Bumpers College transitions to professional counseling model and welcomes two new counselors




Robby Edwards

Front, left to right: Abbie Tanner, Cathy Hamilton, Melinda Dunlap; back: Lucas Simmons, Jody Davis.

To better connect students to on-campus resources and bolster an already high graduation rate, Dale Bumpers College of Agricultural, Food and Life Sciences at U of A has added an academic advisor to its student services team and has changed its advice model.

Regular interaction with advisors is key to keeping students on track toward graduation and, in some cases, enrollment. The Bumpers College Student Services Office in the Waldrip Student Center provides a waiting area for students to study or relax and the opportunity to visit staff members regarding changing majors or minors, obtaining graduation, career services, scholarships, personal concerns and more.

Additionally, the college’s counseling team works at the Waldrip Student Center, led by Lucas Simmons, Senior Academic Counselor and Student Experience Coordinator, and Jody Davis, Director of Student Records.

Simmons helped coordinate the move to a professional academic advising model, which means his group initially advises all transfer students, students who changed majors for Bumpers College, freshmen, and sophomores. year. Once a student has been counseled in their first semester of the junior year, students are assigned to faculty members in their major’s department to counsel them through graduation.

“This process will streamline a more complete student experience for students and further connect our retention and graduation initiatives within the college,” Simmons said. “It’s co-ownership with the student, and the counselor has to ask questions at the appropriate times. We want students to see themselves as graduates from day one.”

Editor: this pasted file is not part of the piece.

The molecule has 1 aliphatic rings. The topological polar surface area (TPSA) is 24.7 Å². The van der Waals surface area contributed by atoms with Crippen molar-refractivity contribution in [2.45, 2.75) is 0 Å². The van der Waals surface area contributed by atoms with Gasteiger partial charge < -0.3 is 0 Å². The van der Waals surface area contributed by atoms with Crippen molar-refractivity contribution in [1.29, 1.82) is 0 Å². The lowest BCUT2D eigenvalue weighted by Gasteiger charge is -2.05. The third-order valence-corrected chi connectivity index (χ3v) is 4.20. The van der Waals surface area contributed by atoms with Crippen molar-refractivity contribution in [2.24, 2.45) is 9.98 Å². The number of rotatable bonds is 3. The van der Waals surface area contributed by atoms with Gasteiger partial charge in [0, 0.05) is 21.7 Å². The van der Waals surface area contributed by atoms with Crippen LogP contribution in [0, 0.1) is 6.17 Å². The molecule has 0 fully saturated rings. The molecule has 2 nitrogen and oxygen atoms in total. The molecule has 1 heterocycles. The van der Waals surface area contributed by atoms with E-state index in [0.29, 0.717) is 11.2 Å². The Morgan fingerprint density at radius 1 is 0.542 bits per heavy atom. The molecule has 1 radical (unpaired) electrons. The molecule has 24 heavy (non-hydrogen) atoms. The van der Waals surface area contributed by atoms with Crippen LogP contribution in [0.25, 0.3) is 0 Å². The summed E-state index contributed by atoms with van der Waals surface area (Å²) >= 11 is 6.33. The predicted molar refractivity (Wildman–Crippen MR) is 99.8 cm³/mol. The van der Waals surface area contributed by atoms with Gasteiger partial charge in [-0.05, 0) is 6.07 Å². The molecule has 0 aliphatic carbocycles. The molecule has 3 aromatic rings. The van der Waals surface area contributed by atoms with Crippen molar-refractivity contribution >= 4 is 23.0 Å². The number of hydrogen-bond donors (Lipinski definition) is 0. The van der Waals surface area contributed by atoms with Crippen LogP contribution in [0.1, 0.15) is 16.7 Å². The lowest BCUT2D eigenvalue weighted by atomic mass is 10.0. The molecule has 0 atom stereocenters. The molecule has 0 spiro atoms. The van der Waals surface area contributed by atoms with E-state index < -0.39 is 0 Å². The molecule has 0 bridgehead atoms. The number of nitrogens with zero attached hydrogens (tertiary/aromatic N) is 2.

Davis and career counselors Melinda Dunlap, Cathy Hamilton and Abbie Tanner work with Simmons on the college counseling team.

Dunlap was recognized this spring by the U of A’s Academic Advisory Board with the New Academic Advisor of the Year award. Simmons received the AAC Silo-Busting Award for encouraging coordination and collaboration on campus. Both received Outstanding Mentor Awards in 2021 from the U of A Nationally Competitive Awards Office.

Simmons also received the Outstanding Academic Advisor Award from the U of A and a Certificate of Achievement for Outstanding Academic Advisor from the National Academic Advising Association, both in 2019. Davis has received multiple awards, but was recently recognized as the recipient of the 2019 Graduate of Distinction Award from the U of A Animal Science Department and in 2020 received the Bumpers College Excellence in Service Award. Additionally, she was recognized this spring by the College Honors as the recipient of the 2022 U of A Staff Award for her efforts to go the extra mile for students by helping them succeed on campus and beyond.

“We really focus on what’s called appreciative counseling,” Simmons says. “We break down barriers with students. We talk to them about more than just classes. We talk to them about their long-term goals, their interests. We ask them, ‘Why do you think you want to do this?’ They need a support network.”

This network helps students take advantage of on-campus resources, such as walk-ins with staff or just downtime at the Waldrip Student Center. The group also helps connect students with the Career Development Center, financial aid, personal wellness, tutoring, counseling and more, and is also available by appointment.

“I care about their success,” says Dunlap. “I want them to graduate. I try to be as thorough as possible. I love interacting with the students. I feel like I’ve done a good job when they leave and I feel ready for the next one. semester and I know what they’re going to do. It’s very rewarding for me.

The college has had the highest on-campus graduation rate in four of the past five years (data based on six-year rates). The college graduation rate has also been above the university average for 14 of the 17 years for which data is available.

“Bumpers College’s counseling efforts are the critical factor in keeping both our retention and graduation rates high,” Davis said. “We strive to connect students with faculty and staff, and our team approach ensures students always know who to contact with any issues they may face.”